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Watch: Cops Smash Darren McFadden's Windows



Watching the TMZ video below of two cops breaking the car windows of ex-NFL running back Darren McFadden during an arrest can be instructive to us for our self-defense when taken in the context of our earlier article on the L.A. Riots.


Although this video covers the whole incident from initial contact with the unresponsive McFadden, his extraction from the car, and proning him out for arrest, watch with particular attention to the efforts by both officers to break out the car windows. There are two body cam views, one for each officer. The officer on the driver's side is using his heavy flashlight to smash out the window. The officer on the passenger side appears to be using a small, sharp window punch.


While it's easy to get caught up in the craziness of the arrest, it's the visual and audible efforts by both officers to try and break out the windows that is interesting. You can see them -- and hear them -- laboring under the repeated efforts to try and break out the windows.


The reason we are pointing this out is to give you confidence in the ability of modern automobile glass to take a beating before breaking. Modern laminated safety glass is designed to keep from shattering easily. So breaking out the windows of a newer car can be tough.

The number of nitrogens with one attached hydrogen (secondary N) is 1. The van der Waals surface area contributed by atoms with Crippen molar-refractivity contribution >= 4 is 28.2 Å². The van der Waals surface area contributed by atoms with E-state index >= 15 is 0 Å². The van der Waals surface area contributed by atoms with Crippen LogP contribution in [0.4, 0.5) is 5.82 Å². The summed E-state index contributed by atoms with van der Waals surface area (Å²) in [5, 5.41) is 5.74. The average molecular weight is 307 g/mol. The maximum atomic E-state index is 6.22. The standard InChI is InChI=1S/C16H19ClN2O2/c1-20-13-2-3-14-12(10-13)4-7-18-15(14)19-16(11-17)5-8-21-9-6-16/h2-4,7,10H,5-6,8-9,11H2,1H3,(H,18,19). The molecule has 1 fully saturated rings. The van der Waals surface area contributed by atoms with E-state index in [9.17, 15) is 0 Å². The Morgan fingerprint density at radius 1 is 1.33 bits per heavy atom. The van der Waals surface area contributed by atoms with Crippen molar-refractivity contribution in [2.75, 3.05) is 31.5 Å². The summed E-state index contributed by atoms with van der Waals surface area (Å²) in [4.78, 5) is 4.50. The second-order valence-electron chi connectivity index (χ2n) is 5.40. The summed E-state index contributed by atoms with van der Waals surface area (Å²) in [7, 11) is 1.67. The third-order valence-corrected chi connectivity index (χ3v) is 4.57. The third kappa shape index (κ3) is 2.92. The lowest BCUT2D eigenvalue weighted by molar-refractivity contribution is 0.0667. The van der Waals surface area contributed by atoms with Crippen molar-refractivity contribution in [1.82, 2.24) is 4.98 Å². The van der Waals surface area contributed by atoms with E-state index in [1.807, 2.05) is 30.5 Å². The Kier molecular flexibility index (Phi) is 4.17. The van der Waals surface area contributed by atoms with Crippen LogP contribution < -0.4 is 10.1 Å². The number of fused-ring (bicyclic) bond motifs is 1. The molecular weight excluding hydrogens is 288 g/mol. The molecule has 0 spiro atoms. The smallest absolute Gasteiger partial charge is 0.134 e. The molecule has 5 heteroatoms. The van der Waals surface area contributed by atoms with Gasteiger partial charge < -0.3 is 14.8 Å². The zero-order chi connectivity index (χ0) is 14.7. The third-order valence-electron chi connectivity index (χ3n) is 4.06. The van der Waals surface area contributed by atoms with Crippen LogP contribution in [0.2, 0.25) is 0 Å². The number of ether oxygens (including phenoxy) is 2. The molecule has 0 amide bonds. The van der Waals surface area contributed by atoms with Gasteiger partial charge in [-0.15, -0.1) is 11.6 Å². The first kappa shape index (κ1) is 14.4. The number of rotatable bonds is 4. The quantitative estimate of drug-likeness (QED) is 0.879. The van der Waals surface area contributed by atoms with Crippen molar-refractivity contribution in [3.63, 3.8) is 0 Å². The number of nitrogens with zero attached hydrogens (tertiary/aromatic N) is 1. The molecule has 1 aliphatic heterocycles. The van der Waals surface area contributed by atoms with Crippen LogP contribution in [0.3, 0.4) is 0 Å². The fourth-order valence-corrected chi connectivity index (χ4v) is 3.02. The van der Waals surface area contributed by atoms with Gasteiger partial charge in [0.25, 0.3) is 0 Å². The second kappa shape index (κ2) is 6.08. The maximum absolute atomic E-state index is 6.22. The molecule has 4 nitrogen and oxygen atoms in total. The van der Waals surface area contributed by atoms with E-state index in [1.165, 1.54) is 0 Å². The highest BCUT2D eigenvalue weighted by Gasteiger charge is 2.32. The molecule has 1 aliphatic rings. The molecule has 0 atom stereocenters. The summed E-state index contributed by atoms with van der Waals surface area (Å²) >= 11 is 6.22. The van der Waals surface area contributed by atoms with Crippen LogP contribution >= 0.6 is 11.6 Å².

Granted, this video shows windows defeating the initial blows from two fairly lightweight instruments being wielded only by male humans. Bigger, heavier objects traveling at speed -- like bricks thrown from overpasses or a deer on a dark highway -- can and do have the ability to penetrate auto glass with potentially lethal results.


But, here's the point -- If you find yourself forced to slow down and you begin getting attacked in your vehicle by assailants throwing rocks, know that you have some protection to give you time to focus on escaping the situation.


Don't panic. Keeping the integrity of the barrier your car buys you time, and time buys you options. Be decisive. Keep moving and drive out, through, over, or around the problem to escape.


Related: The Myth of Older, Heavier Cars Being Safer Than New Cars


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